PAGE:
The Government has announced that company car drivers that choose an electric vehicle will not be liable for paying Benefit-in-Kind tax in 2020/21.
The statement comes as the Treasury has published BIK rates until 2022/23 – and has axed those that were previously planned to come into force from next April, with two tables being created – one for cars registered before 6 April 2020 and another for those registered after 6 April 2020.
The Treasury says that for cars first registered from April 6, 2020, most company car tax rates will be reduced by two percentage points.
For electric vehicle owners, it means they will not pay tax next year with 2021/22’s rate set at 1% and 2022/23’s rate at 2% – the previously-announced rate for 2021/22.
The 4% diesel levy remains, however, as at present, RDE-2-compliant vehicles are exempt from the hike.
While these rates are now set in stone for the 2021/22 tax year, the new chancellor under the next prime minister will have the opportunity to alter future years’ rates if they wish to do so, Company Car Today understands.
“The Government recognises the value of the company car market in supporting the transition to zero emission technology. This is reflected in a higher proportion of company cars with zero emissions – compared to private registrations – and the high proportion of these that are subsequently supplied to the second-hand market after 3-4 years,” said the Treasury. “In response, an appropriate percentage of 0% will be introduced for all zero emission company cars in 2020-21 (including those registered before 6 April 2020). By providing clarity of future the appropriate percentages, businesses will have the ability to make more informed decisions about how they make the transition to zero emission fleets.”
It added: “Appropriate percentages beyond 2022-23 remain under review and will be announced at future fiscal events. The Government aims to announce appropriate percentages at least two years ahead of implementation to provide certainty for employers, employees and fleet operators.”
Reacting to the announcement, BVRLA Director of Policy and Membership, Jay Parmar said: “The Government has responded positively to the Company Car Tax campaign mounted earlier this year by the BVRLA, its members and fleet industry colleagues. Our regular engagement with policymakers is clearly paying off as there now appears to be a greater appreciation for the importance of our industry in delivering Government’s wider economic and environmental ambitions. Recognising the value of the company car market in supporting the transition to zero emission technology is also a positive endorsement for our sector, showing refreshing alignment between government’s environmental and fiscal policies.”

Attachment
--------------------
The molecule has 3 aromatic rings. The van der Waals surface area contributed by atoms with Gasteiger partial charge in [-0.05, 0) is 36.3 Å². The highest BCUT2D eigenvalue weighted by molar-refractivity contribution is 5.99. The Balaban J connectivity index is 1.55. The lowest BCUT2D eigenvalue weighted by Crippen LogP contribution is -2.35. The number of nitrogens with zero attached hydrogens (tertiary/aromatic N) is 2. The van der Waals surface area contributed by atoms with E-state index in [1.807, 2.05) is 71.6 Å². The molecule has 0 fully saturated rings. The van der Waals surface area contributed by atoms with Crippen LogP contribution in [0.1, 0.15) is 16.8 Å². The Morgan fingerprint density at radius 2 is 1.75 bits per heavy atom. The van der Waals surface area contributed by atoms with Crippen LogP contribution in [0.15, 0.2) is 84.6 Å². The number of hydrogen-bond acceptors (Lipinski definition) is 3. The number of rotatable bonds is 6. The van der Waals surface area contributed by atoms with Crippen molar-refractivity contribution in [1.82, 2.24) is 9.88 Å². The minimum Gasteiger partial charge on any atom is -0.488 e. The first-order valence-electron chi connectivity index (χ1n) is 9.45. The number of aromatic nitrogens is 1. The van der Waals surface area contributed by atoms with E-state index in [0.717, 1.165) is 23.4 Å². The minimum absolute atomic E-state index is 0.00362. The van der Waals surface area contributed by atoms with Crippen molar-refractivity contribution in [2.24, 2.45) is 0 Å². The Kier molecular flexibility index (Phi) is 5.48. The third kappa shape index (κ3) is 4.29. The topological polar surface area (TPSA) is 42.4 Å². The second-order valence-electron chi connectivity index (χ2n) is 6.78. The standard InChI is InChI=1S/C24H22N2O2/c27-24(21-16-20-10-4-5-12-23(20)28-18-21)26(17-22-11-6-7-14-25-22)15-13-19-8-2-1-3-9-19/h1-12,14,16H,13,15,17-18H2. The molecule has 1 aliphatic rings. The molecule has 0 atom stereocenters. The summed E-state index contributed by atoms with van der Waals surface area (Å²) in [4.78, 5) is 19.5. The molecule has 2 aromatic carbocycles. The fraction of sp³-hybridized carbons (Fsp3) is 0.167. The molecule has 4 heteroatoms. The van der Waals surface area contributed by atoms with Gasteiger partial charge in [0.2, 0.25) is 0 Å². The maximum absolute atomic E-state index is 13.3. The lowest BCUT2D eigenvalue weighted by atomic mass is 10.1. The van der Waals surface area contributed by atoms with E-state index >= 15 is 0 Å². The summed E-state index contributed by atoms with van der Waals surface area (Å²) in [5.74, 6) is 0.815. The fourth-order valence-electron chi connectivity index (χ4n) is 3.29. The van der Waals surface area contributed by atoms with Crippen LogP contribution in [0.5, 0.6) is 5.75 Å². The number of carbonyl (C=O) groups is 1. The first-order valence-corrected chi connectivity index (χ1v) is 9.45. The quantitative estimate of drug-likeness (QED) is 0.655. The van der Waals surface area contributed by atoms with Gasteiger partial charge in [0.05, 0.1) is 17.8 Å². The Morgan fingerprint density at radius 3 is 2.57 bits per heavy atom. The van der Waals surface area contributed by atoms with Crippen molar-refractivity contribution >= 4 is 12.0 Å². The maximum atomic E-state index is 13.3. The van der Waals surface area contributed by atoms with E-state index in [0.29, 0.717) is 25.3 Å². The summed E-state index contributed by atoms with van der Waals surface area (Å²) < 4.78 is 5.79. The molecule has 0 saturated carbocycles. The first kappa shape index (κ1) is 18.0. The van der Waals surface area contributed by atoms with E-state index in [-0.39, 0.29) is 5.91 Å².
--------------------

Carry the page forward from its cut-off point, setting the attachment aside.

He added: “The Treasury is giving back some of the unfair Company Car Tax windfall it was set to receive as a result of WLTP and providing some essential extra visibility on future tax costs for those looking to order their next vehicle. This is a good day for company car drivers and our members.”
Simon Carr, chief commercial officer at Alphabet, said: “The announcement of 0% BIK tax rates for pure battery electric vehicles from April 2020 – followed by 1% in April 2021 and 2% in April 2022 – could see a renaissance for the company car and give us real momentum on the road to zero. Let’s also remember that plug-in hybrids are still a vital tool for the transition towards mass electrification for many organisations and although they will benefit from this 2% BIK reduction, we hope to see further practical and financial support for these vehicles in the Autumn Budget. It seems that Government has also listened to the voices of industry, business and consumers over recent years and provided some clarity on company car taxation up to April 2023. We look forward to further details being published on Thursday but on the face of it this is a hugely positive move for electric vehicles in the UK.”